If you saw a woman with a 43-pound backpack strapped to her back and two walking sticks in southern Oakland County during the last few months, it was likely Cass Harris of Ferndale. She’s a woman on a mission.
And it’s a daunting one – to conquer one of the nation’s newest national scenic trails, the 1,200-mile Pacific Northwest Trail, which runs along our nation’s northern border with Canada, and to hike the entire trail over a three-month period. Alone.
Her journey, which started on the Fourth of July, required massive amounts of training – thus the 16-mile round-trip hikes to her job in Troy, along with boot camp and weight training – and planning. In fact, Harris has been planning her trip for more than 18 months. She mapped out the itinerary alone in January.
So why do this? The 43-year-old who works in research and development for a telecommunications company isn’t facing a divorce or existential crisis. Harris, who got permission from her bosses to take a three-month leave of absence, says the better question is why not? It’s about pushing herself to the limits.
“My biggest enjoyment is (being) outdoors,” Harris says. “...This is all me. Why would you not (do this)? Who doesn’t want to challenge themselves in such a way?”
Fifteen years ago, Harris wouldn’t have been able to push herself this far. Out of shape and overweight at 220 pounds, she really couldn’t enjoy the outdoors as much as she would’ve liked.
“I was very unhealthy and very overweight,” Harris remembers.
Then, inspired by a co-worker, she joined the Atkins diet plan and started getting fit. She loves bike riding and started doing endurance riding. Today, she’s lean and muscular. She actually gained weight for her hike because she estimates she’ll lose about 30 pounds on the trail.
Harris chose the Pacific Northwest Trail, which former President Barack Obama named a scenic trail in 2009, because it’s much less traveled than more popular trails such as the Pacific Crest Trail or the Appalachian Trail. People often ask if she’s doing the “Reese Witherspoon” trail – she starred in the movie adaptation of Cheryl Strayed’s hugely popular “Wild” memoir – but that was the Pacific Crest Trail.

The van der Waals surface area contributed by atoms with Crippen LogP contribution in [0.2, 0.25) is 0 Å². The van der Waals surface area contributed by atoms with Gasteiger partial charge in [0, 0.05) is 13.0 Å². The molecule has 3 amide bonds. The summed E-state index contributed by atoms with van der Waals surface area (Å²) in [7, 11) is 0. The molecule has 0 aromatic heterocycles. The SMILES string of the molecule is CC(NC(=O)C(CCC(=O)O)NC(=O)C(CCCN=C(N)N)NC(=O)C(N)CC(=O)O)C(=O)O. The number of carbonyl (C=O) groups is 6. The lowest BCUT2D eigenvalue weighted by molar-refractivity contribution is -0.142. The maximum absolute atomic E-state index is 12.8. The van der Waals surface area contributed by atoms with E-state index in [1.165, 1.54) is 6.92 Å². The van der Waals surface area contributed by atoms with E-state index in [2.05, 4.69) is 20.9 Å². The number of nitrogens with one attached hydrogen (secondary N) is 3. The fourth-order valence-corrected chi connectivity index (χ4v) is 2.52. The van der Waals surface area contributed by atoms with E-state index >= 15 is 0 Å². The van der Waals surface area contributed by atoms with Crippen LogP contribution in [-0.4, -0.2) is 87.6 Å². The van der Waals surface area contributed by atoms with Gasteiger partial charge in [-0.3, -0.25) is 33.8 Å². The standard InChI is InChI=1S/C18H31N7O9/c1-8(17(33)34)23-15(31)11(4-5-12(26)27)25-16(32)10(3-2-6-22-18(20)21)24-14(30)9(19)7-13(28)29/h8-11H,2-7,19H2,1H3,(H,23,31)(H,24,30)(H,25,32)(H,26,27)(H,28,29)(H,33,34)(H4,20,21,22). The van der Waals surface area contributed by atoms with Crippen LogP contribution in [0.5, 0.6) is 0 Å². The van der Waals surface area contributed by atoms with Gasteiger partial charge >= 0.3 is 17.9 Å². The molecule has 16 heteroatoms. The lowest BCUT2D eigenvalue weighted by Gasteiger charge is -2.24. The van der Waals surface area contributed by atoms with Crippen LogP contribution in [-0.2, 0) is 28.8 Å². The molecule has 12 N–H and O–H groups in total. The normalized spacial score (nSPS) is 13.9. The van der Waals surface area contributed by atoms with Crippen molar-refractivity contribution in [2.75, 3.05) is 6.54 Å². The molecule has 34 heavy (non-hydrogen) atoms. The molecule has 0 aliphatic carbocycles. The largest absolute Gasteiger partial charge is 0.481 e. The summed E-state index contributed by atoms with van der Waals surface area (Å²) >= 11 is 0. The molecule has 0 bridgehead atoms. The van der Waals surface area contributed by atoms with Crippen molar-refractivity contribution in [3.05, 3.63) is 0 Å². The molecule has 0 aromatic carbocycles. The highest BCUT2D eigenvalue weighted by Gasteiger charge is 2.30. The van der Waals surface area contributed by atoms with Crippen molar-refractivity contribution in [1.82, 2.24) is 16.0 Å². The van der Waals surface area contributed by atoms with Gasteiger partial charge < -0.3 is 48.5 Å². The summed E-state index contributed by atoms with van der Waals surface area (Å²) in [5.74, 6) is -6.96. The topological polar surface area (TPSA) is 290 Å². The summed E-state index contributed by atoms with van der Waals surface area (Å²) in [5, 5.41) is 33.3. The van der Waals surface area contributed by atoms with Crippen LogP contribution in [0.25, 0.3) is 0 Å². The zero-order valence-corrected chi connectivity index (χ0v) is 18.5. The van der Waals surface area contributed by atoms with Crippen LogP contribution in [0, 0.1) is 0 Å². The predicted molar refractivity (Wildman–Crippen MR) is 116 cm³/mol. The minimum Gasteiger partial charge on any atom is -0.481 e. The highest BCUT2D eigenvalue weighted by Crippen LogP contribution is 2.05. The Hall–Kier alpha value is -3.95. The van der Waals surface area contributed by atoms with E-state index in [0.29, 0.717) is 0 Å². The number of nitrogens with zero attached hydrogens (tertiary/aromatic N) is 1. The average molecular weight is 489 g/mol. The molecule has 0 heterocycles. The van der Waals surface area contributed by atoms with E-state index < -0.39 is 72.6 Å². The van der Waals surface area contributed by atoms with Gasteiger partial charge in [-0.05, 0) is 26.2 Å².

Instead, she’ll hike the entire Pacific Northwest Trail from beginning to end, starting at Montana’s Glacier National Park and ending at at Cape Alava in Washington’s Olympic National Park.
“I’m actually doing Point A to Point B. It’s the full trail,” says Harris.
Just days before her departure, sitting on her sofa in her Ferndale home, Harris studied details maps of elevations and snow levels. She’d already created an exhaustive Excel spreadsheet, detailing every leg of her trip. Her sister, Dedina, will mail her supplies and ready-to-eat meals at stops along the trail.
Harris isn’t worried about hiking the trail alone (her sister, her regular hiking partner, couldn’t get away for three months). She knows she’ll meet fellow hikers along the way. Bears are a bigger concern (she plans to buy bear spray when she arrives in Wyoming’s Glacier Park and will hike with a small gun and a GPS tracker). She’s also worried about eating properly along the way.
“The hardest part is going to be not pushing myself beyond my limit,” says Harris, who should finish by Sept. 17.
It’ll also be weird for Harris, a news junkie, to check out of the world for 74 days. But for her, the journey is about boiling down her existence and survival to basic necessities – one foot, in front of another.
“It’ll be day after day after day of earning my sleep, earning my food, earning that next day,” says Harris. “...This is a once in a lifetime thing.”